Saturday, December 5, 2009
A Search in Secret Egypt
E.P. Dutton & Co. INC
This 1936 book is one of those which has become a classic I have to say that I started to read it a few years ago however I stopped because the author Paul Brunton kept talking about Atlantis so I shied away till know.
So here I have reapproached this book in a different light and must say that I am enjoying the first few chapters. The list of characters who put on displays of mysticism or chicanery for the author is a colorful bunch who perform a series of trivial and unnecessary talents.
You never know when you will need to stick hatpins in your face to entertain guests or sacrifice the neighbor's pet with your mind, very useful indeed! The book interestingly goes on to an interview on Islam with an Egyptian cleric who gives answers to common misconceptions of the faith.
The author then goes into a comparative study of Islam, Christianity and other faiths which have taken me on a journey I did not see coming. The author's words are well placed in a story that deals with the mystical world without challenging the reader into believing anything other than toleration of different faiths including the often misunderstood deities of Pharaonic Egypt.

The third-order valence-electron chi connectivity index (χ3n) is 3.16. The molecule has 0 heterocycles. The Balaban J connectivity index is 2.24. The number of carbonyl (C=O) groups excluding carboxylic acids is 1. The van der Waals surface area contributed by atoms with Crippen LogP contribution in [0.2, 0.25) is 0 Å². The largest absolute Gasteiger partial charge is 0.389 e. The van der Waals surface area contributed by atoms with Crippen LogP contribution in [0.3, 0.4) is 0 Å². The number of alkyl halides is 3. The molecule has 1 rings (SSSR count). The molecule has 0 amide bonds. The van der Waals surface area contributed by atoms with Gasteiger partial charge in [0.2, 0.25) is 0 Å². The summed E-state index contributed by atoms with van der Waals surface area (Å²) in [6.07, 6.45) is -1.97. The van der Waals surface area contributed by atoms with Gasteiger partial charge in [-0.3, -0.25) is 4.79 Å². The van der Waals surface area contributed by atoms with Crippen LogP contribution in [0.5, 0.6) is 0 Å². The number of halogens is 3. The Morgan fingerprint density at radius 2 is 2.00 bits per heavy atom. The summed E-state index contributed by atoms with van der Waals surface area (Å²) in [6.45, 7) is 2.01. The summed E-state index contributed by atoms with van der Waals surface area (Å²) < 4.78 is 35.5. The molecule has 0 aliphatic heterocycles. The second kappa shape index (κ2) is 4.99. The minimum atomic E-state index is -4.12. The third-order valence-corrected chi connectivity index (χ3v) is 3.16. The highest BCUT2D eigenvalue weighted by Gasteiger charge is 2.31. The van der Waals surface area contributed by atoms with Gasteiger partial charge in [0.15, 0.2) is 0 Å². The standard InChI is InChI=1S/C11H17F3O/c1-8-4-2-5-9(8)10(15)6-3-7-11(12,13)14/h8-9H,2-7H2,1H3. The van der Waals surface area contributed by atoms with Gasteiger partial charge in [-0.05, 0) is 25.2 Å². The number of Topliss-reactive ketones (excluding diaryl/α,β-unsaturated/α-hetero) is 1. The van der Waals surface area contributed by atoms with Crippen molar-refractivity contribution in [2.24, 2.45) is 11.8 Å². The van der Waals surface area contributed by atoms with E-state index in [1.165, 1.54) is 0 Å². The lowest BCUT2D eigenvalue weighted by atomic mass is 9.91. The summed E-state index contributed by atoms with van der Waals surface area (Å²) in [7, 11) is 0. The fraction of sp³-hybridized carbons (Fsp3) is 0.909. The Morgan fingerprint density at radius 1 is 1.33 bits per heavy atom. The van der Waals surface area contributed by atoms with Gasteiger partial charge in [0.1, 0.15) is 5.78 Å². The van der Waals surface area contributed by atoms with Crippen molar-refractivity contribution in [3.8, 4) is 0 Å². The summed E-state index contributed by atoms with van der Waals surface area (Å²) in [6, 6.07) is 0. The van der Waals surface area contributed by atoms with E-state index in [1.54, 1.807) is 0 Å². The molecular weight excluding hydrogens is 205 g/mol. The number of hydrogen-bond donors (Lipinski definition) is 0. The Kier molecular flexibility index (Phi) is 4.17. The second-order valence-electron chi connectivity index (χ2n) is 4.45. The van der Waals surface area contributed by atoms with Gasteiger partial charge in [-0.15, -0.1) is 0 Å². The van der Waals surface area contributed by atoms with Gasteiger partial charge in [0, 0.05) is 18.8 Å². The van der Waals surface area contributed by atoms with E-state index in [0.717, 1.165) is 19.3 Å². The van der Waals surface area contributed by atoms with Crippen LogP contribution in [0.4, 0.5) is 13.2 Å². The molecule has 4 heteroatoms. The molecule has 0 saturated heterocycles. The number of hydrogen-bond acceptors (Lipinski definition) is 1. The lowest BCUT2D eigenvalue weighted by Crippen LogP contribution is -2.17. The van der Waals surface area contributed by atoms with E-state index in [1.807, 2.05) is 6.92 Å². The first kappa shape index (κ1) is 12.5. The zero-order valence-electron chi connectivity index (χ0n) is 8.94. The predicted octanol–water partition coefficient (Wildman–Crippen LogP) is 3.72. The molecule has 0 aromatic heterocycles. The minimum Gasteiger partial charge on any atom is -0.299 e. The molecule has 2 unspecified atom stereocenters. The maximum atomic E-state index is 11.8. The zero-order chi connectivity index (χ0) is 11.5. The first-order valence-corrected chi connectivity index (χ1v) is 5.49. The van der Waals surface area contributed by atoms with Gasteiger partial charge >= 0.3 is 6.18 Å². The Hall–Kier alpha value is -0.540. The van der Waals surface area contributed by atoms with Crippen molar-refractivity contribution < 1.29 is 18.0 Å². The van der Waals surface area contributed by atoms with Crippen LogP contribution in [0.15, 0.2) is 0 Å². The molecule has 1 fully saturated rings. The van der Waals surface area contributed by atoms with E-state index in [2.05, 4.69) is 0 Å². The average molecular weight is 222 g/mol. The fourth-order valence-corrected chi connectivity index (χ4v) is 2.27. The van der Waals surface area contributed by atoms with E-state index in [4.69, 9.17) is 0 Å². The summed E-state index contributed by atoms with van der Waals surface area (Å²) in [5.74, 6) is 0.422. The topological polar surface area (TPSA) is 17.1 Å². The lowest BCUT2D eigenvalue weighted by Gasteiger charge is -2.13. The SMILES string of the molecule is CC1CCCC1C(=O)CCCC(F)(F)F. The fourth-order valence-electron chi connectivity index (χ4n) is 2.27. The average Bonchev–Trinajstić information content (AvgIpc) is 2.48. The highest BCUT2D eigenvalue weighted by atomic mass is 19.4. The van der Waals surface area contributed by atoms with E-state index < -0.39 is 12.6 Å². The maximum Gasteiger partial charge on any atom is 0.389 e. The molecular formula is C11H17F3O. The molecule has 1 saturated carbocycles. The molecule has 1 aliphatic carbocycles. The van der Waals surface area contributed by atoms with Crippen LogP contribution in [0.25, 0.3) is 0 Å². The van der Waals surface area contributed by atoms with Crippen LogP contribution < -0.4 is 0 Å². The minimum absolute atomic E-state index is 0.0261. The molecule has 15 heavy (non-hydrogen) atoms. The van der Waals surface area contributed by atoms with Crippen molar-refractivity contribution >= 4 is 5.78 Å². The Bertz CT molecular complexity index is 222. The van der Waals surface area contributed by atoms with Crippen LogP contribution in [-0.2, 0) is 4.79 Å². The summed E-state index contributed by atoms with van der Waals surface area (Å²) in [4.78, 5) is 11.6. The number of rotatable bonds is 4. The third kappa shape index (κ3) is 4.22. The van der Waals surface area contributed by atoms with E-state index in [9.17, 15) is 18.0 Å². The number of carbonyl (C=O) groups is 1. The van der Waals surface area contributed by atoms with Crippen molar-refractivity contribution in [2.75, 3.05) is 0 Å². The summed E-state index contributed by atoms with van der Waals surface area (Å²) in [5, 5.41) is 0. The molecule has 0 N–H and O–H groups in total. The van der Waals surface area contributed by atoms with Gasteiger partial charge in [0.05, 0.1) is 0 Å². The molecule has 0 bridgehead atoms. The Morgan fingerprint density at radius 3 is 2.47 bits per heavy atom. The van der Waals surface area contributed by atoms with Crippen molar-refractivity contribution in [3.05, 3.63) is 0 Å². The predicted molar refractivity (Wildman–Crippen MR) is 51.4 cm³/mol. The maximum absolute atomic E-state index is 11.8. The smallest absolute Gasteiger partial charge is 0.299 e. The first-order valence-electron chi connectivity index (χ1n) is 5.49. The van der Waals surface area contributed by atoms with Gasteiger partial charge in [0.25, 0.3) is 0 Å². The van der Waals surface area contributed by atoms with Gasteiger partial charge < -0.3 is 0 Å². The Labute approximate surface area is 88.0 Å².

Mr. Brunton visits and amply describes beautiful mosques and ancient temples who's walls are covered with images of ancient Pharaohs making offerings to animal-headed gods. At the temple of Denderah the author heads to the roof to see the famous zodiac, the original now in the Louvre and in it finds tens of thousands of years in its conception. Then again are the authors "Atlantian's" who he credits for the original seed of this zodiac even claiming the starting date of the alignment of the zodiac was 90 000 years old.
Mr. Brunton visits the ruins of Karnak and appears to misinterpret a scene on its walls to fit his beliefs but his night descriptions of the complex at Karnak are challenging and fascinating.
The author visits a well-known snake charmer who is responsible for keeping the village clear of snakes particularly the deadly ones including cobras with the author himself being taught the art of the snake charmer and becoming though reluctantly a charmer himself.
The book ends with a message from an Adept (holy man) warning about the opening of ancient tombs and the wrath the spirits who are released from the tomb may have on modern society and modern man.
Mr. Brunton was an obviously colorful character who held a lot of ideas I might otherwise consider to be wacky but I finished this book with a respect for its eloquent author and his eccentric views.
I have felt that this was indeed a very interesting search in secret Egypt.